To fully reap the benefits of a dairy cow, you will need to milk her every day. Cows who are not milked on a regular basis may stop producing milk or develop problems with their teats. Knowing how to properly milk a cow, and doing so on schedule, prevents problems from occurring.
Tie your cow in a secure area so she can not escape while you are milking her. Visually inspect your cow's udder for signs of injury, swelling or discomfort that might indicate your cow is experiencing a health problem such as mastitis, which occurs when teats become blocked. Call your veterinarian if you discover a health problem when you are inspecting your cow's condition.
Wrap your thumb and forefinger into a circle around the base of one of the cow's teats. Gently and quickly squeeze the teat to release a small squirt of milk. This is called stripping the teat; you do so to remove any dirt or debris from the teat as well as to quickly check the appearance of your cow's milk for potential problems. Milk should appear white and smooth, as opposed to clumpy, when you express it from the teat. Do this for every teat.
Apply pre-milking disinfectant to every teat, following the instructions that come with the product. Wipe disinfectant away with a clean towel once you've completely cleaned the teats with it.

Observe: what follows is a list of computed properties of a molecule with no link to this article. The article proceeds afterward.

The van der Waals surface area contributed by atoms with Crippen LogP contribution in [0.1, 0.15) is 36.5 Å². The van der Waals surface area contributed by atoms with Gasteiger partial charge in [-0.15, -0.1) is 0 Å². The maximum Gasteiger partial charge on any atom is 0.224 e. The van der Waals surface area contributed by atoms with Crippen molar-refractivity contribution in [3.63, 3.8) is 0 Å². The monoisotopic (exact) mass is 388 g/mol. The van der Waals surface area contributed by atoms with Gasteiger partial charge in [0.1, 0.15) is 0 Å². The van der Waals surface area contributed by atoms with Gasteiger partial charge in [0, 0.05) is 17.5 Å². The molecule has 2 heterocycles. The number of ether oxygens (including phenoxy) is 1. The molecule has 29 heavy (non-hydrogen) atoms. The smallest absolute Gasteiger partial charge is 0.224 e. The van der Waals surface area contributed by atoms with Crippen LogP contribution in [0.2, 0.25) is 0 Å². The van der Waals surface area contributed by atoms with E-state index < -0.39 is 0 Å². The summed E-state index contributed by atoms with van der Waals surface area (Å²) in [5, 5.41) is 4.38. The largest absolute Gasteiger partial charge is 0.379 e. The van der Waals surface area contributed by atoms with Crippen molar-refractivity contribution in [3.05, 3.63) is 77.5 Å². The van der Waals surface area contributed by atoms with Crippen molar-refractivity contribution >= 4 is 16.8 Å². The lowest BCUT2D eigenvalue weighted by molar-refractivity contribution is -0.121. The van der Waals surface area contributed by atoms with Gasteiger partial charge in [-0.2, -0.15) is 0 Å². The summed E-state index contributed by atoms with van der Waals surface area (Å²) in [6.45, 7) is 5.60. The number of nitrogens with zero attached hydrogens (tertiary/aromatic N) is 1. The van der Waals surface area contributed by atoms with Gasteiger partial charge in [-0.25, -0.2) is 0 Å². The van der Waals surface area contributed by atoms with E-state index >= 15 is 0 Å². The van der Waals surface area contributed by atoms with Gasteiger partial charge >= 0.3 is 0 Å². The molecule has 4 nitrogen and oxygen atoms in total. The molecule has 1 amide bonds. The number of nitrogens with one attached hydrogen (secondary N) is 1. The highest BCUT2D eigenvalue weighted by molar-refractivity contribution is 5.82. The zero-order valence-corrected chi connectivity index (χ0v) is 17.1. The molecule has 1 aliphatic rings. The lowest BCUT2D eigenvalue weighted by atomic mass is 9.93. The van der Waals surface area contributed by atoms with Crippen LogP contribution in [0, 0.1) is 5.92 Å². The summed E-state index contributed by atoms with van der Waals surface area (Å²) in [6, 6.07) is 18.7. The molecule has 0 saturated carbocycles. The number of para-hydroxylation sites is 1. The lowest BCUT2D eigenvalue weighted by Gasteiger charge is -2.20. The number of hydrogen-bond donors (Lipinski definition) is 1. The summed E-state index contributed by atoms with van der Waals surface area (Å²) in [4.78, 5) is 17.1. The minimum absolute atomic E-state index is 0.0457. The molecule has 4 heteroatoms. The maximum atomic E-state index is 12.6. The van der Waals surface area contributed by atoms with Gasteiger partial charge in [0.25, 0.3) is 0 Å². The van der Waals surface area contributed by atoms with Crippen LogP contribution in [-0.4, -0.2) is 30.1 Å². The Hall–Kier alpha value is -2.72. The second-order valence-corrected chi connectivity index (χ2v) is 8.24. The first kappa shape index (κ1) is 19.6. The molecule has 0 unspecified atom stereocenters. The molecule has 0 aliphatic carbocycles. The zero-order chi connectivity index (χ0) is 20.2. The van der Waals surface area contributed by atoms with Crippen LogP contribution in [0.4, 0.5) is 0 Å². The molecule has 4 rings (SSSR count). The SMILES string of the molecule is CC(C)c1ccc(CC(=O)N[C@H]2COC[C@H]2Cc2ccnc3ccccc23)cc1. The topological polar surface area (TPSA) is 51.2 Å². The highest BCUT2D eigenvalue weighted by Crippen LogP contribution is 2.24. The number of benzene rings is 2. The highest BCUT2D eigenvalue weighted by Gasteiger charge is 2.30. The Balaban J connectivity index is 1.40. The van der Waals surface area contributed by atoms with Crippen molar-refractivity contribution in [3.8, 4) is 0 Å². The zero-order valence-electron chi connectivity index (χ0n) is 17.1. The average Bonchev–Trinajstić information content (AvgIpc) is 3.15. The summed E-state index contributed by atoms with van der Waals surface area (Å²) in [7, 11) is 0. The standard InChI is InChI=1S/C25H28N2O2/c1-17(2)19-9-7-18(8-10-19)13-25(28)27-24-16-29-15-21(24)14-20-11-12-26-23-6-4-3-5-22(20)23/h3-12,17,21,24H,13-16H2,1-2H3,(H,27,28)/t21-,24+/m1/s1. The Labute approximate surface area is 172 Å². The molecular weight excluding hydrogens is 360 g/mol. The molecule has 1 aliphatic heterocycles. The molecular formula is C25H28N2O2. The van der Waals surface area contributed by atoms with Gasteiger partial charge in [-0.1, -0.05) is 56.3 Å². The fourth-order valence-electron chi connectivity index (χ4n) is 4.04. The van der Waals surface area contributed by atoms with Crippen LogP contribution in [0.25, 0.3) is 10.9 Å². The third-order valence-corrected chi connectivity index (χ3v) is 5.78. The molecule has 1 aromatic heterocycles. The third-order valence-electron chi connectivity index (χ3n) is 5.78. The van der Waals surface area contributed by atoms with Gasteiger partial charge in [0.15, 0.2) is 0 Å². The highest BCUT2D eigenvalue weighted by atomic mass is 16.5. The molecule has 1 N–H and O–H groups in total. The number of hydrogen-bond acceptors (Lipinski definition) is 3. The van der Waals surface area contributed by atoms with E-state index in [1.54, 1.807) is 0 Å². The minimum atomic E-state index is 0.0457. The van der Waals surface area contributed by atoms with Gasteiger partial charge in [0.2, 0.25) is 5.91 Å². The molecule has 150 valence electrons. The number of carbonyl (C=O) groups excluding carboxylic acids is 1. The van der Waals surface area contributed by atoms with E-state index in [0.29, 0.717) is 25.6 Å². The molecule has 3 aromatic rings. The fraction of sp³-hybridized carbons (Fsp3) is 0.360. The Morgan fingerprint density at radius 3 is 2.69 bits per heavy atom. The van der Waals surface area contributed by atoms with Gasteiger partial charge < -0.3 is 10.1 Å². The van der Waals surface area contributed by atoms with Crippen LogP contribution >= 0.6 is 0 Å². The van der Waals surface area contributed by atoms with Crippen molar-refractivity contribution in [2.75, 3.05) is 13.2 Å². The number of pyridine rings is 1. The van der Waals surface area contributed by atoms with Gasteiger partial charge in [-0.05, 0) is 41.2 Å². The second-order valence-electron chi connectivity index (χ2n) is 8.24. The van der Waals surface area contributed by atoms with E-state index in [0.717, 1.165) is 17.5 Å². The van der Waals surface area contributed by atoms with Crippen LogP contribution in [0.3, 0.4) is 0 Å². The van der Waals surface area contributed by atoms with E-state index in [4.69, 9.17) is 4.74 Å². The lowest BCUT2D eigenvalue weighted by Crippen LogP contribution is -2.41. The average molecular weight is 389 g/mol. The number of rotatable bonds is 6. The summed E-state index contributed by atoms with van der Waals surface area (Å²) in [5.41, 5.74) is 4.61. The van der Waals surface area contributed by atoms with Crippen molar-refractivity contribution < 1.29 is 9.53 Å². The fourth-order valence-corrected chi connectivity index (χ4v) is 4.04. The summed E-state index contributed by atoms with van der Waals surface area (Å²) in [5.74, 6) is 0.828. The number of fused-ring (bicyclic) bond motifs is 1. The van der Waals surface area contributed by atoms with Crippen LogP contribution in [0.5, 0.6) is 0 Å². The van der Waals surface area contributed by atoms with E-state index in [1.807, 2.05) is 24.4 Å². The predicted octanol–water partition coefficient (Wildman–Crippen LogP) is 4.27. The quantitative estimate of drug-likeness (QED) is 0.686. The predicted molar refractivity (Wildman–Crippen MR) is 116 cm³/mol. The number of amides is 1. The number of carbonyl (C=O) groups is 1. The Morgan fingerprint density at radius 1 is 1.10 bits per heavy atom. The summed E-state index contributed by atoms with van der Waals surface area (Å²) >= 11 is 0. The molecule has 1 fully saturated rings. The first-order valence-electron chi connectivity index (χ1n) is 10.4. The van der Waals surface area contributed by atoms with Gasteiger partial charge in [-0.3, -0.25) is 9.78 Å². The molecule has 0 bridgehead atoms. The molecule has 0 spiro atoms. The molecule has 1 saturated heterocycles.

Wrap your thumb and forefinger around each teat and squeeze the teat so milk squirts out of it and into your clean bucket. Continue expressing milk from the teats until the entire udder is empty. Make sure you milk every teat on your cow's udder. Apply post-milking disinfectant to the teats after you have finished milking the cow.
- Milking machines are used to milk cows in large cattle or dairy operations but are not commonly used by small farms with only a couple of cows. You will need special equipment and training before you are ready to use a milking machine.
- A cow who does not want to be milked may kick you when you attempting to milk her.
Steve Baccon/Digital Vision/Getty Images
Jen Davis has been writing since 2004. She has served as a newspaper reporter and her freelance articles have appeared in magazines such as "Horses Incorporated," "The Paisley Pony" and "Alabama Living." Davis earned her Bachelor of Arts in communication with a concentration in journalism from Berry College in Rome, Ga.